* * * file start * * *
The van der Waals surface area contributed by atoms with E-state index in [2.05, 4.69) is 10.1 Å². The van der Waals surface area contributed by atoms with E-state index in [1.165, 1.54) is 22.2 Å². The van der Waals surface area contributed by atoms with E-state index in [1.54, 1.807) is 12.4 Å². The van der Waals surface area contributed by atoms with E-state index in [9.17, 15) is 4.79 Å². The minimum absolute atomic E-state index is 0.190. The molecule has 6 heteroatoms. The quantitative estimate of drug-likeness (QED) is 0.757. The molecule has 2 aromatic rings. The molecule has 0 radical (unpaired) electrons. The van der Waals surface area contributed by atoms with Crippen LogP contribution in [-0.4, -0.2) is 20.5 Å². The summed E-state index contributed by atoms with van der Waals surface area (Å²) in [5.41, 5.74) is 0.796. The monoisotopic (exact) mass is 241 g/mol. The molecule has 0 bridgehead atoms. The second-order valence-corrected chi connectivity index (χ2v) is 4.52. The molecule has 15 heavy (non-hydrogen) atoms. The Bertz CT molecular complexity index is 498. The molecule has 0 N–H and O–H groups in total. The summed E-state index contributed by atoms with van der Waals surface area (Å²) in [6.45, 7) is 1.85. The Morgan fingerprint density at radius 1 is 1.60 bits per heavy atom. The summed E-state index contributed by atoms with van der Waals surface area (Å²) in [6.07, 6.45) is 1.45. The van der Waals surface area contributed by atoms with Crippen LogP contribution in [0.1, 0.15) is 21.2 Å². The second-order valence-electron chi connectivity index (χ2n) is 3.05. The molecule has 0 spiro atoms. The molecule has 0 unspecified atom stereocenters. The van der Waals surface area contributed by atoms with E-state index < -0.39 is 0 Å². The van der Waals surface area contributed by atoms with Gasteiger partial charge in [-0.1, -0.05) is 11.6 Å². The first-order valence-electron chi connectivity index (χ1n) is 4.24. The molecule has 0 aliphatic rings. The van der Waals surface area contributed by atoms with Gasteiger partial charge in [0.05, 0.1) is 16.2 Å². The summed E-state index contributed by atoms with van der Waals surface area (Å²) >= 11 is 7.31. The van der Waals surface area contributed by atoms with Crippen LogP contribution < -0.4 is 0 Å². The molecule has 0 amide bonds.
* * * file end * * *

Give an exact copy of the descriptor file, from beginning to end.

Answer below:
The van der Waals surface area contributed by atoms with E-state index in [2.05, 4.69) is 10.1 Å². The van der Waals surface area contributed by atoms with E-state index in [1.165, 1.54) is 22.2 Å². The van der Waals surface area contributed by atoms with E-state index in [1.54, 1.807) is 12.4 Å². The van der Waals surface area contributed by atoms with E-state index in [9.17, 15) is 4.79 Å². The minimum absolute atomic E-state index is 0.190. The molecule has 6 heteroatoms. The quantitative estimate of drug-likeness (QED) is 0.757. The molecule has 2 aromatic rings. The molecule has 0 radical (unpaired) electrons. The van der Waals surface area contributed by atoms with Crippen LogP contribution in [-0.4, -0.2) is 20.5 Å². The summed E-state index contributed by atoms with van der Waals surface area (Å²) in [5.41, 5.74) is 0.796. The monoisotopic (exact) mass is 241 g/mol. The molecule has 0 bridgehead atoms. The second-order valence-corrected chi connectivity index (χ2v) is 4.52. The molecule has 15 heavy (non-hydrogen) atoms. The Bertz CT molecular complexity index is 498. The molecule has 0 N–H and O–H groups in total. The summed E-state index contributed by atoms with van der Waals surface area (Å²) in [6.45, 7) is 1.85. The Morgan fingerprint density at radius 1 is 1.60 bits per heavy atom. The summed E-state index contributed by atoms with van der Waals surface area (Å²) in [6.07, 6.45) is 1.45. The van der Waals surface area contributed by atoms with Crippen LogP contribution in [0.1, 0.15) is 21.2 Å². The second-order valence-electron chi connectivity index (χ2n) is 3.05. The molecule has 0 spiro atoms. The molecule has 0 unspecified atom stereocenters. The van der Waals surface area contributed by atoms with E-state index < -0.39 is 0 Å². The van der Waals surface area contributed by atoms with Gasteiger partial charge in [-0.1, -0.05) is 11.6 Å². The first-order valence-electron chi connectivity index (χ1n) is 4.24. The molecule has 0 aliphatic rings. The van der Waals surface area contributed by atoms with Gasteiger partial charge in [0.05, 0.1) is 16.2 Å². The summed E-state index contributed by atoms with van der Waals surface area (Å²) >= 11 is 7.31. The van der Waals surface area contributed by atoms with Crippen LogP contribution < -0.4 is 0 Å². The molecule has 0 amide bonds.